“There are spies all around us.” It's one of those whiff-of-paranoia comments that conspiracy theorists wheel out in the pub or wannabe hacktivists spray around in the Dark Web.

That doesn't make it any less true, of course. Just last week, China announced a “spy hotline” for people to call if they suspect foreign nationals of conducting espionage activities – activities such as bringing up controversial topics at parties and then not joining in the conversation. Or having lots of money but only a very vague job title. Suspicious? Us?

Track back a little from the headlines to the television set and the spies are there too. Next up on our platter of fictional treats is London Spy, a five-part television drama for BBC Two. It stars Ben Whishaw – currently playing Q in Spectre, of course – as a hedonistic young gay man who becomes embroiled in a spy conspiracy when his closeted lover, an MI6 officer, is found dead in circumstances that are sordid and scandalous. Or appear to be, anyway: one of writer and series creator Tom Rob Smith's starting points was an old CIA manual he came across some years ago. It shows how to make a death look accidental by weaving it into the narrative of the victim's life.

Jim Broadbent and Charlotte Rampling also star, the latter playing what Smith calls “an enigmatic, formidable figure who seems to be orchestrating the conspiracy”. Think of Judi Dench as M then imagine her nastier, taller, steelier evil twin.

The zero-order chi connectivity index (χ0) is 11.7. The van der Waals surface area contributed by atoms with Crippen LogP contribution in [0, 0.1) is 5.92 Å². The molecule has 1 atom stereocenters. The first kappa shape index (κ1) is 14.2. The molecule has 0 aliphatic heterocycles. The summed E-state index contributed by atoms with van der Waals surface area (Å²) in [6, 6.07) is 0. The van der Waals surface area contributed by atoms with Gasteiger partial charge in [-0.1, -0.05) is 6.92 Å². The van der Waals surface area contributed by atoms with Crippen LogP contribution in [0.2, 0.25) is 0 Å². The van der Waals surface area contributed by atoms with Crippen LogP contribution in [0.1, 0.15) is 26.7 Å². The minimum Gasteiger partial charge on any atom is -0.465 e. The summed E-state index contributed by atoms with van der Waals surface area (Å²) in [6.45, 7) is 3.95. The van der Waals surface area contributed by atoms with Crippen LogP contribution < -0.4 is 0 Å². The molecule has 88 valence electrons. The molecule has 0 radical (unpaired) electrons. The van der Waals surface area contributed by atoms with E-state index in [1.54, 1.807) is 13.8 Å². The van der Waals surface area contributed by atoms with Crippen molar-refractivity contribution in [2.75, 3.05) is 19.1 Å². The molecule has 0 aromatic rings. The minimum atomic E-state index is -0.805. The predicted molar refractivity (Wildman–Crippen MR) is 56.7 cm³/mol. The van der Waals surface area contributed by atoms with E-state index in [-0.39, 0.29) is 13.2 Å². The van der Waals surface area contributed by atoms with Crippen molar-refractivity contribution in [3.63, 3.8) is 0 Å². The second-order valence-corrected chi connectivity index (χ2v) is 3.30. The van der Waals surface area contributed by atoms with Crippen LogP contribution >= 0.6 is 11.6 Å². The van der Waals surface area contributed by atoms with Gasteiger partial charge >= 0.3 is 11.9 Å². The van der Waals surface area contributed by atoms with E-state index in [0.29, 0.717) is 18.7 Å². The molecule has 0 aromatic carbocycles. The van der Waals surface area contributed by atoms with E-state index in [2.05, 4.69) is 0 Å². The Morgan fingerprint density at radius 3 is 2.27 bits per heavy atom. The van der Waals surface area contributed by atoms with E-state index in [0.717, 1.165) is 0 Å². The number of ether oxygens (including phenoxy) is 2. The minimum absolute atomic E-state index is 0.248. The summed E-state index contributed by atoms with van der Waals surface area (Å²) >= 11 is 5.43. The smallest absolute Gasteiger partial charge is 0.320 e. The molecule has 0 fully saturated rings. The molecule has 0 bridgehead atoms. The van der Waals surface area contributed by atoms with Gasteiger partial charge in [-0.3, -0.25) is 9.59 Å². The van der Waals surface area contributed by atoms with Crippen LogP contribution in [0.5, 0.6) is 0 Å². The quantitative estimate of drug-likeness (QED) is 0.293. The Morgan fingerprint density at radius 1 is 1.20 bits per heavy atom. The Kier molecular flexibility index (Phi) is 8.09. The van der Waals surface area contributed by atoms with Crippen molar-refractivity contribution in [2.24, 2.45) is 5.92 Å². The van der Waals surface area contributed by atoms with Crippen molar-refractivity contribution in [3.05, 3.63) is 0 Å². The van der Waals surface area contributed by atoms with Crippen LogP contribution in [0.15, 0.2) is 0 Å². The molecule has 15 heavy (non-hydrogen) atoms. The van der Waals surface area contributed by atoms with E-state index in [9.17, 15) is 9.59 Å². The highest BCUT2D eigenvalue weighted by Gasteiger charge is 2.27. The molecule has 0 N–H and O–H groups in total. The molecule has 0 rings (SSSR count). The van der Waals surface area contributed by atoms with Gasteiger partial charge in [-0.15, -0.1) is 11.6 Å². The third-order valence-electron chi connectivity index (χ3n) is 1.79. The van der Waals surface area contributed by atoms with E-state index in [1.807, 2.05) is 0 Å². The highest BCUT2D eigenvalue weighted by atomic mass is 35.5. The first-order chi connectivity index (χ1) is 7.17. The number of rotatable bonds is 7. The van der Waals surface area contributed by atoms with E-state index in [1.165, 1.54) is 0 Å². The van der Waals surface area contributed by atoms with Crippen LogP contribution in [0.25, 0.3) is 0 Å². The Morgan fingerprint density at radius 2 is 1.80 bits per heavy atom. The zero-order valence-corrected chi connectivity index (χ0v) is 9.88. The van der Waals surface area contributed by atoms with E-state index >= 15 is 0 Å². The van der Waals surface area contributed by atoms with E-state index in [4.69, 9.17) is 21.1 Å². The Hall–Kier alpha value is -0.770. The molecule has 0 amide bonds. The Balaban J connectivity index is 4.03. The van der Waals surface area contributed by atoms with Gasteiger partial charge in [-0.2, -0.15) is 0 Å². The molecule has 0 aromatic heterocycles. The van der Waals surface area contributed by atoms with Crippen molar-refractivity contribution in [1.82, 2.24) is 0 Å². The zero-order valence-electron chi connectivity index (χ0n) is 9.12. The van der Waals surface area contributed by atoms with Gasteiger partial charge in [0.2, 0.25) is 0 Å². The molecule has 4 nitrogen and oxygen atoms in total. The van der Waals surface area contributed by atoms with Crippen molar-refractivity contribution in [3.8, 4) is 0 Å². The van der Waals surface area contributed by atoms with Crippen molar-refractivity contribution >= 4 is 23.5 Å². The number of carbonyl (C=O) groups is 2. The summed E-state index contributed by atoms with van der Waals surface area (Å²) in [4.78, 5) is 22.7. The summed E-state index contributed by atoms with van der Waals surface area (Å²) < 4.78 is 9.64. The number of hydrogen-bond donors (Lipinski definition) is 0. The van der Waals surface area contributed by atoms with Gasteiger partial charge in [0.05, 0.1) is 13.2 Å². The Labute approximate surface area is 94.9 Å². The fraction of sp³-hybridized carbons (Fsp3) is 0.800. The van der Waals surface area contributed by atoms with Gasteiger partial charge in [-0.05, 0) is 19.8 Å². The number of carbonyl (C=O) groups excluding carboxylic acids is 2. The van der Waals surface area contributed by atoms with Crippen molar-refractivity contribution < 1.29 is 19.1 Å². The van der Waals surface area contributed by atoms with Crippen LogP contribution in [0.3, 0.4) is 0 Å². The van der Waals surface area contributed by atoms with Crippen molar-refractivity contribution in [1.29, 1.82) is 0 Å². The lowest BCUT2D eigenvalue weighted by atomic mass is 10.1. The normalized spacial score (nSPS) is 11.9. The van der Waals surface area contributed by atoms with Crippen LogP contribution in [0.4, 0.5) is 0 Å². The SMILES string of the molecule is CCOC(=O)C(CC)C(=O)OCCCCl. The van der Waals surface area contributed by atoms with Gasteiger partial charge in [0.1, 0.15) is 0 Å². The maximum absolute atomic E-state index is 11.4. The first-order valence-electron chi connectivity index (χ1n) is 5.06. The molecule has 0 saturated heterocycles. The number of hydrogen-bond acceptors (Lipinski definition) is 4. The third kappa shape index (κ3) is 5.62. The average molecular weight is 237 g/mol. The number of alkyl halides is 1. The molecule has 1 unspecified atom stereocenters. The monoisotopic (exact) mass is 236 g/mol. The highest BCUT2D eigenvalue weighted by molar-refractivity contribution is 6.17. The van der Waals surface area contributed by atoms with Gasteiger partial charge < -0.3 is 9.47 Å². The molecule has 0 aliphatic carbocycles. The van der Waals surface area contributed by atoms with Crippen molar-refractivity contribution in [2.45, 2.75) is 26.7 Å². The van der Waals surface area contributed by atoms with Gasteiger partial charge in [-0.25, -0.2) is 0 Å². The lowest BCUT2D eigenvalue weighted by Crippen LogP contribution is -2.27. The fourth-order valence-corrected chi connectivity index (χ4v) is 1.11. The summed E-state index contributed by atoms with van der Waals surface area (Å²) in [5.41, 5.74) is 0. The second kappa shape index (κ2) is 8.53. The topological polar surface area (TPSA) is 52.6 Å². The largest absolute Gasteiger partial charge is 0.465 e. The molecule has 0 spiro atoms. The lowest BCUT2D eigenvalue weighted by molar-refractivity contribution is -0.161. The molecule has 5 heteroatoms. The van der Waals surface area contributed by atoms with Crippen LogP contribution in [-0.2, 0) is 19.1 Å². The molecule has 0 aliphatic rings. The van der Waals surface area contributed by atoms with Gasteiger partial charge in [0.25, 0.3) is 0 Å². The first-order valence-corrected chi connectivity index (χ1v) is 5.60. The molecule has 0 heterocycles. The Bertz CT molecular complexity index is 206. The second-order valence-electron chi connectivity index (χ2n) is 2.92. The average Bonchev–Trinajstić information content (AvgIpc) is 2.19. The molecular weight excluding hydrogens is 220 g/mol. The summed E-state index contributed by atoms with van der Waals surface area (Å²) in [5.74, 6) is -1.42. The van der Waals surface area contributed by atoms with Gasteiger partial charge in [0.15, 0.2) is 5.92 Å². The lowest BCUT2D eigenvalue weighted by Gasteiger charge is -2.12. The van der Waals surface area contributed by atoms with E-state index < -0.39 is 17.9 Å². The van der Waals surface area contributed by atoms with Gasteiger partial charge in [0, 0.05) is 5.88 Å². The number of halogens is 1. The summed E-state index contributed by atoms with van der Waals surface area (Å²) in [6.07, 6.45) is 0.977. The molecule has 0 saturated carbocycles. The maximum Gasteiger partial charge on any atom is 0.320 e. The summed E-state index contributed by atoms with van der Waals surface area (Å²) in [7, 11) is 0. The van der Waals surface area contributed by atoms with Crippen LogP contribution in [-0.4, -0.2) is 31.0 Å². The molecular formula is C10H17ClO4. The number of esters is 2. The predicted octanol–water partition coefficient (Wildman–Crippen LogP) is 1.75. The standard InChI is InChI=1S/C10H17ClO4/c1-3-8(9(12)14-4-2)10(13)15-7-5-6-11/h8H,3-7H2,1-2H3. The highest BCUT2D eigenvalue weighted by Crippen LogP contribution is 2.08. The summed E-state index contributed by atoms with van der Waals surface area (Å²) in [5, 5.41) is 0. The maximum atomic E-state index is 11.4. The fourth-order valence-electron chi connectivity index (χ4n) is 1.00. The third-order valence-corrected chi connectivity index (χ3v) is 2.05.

Smith, who is gay himself, is the author of four novels including Child 44, released as a film earlier this year with Tom Hardy playing hero Leo Demidov, a Soviet-era policeman tracking a serial killer. His most recent novel, The Farm, is a psychological thriller, and he started his career working on Channel 5 soap Family Affairs.

It's not an obvious CV for the writer of a series like London Spy but spy stories are in fact a sort of literary lodestone for Smith and behind his love of the genre are some very personal reasons.

“I haven't had the John le Carré life, but I have had a life of wondering how I am a spy on some level – and that connects with being gay and leading a double life in the sense that you have this persona,” he explains. “At school I was terrified. I couldn't even comprehend it [being gay] so my way of dealing with it was to say, 'I'll be a much more convincing liar if I can convince myself that it isn't true.' So on one level I shut that whole part of my brain down and I became a spy to myself. I was living a cover that I started to try to believe in order to make it more convincing. That's my reason for getting into spy stories.”

But what about the rest of us? How does he account for the wider public's never-ending appetite for spy stories? One reason, he says, is the way they lend themselves to great action sequences and moments of heightened drama.

“The second reason, and the reason they're so popular and persistent, is because they do resonate with the everyday. It's not just a question of thinking, 'I'm not a spy, I'm only watching this because it's an interesting story'. There is always some sense of, 'Could I be that person? Could I pretend to be someone else to get some information? Would I be a good spy?' And I think when people watch spy stories they're always asking that question and it must connect to their life. And even if it's only fleeting, it's always there on some level … I think identity is at the centre of spy stories.”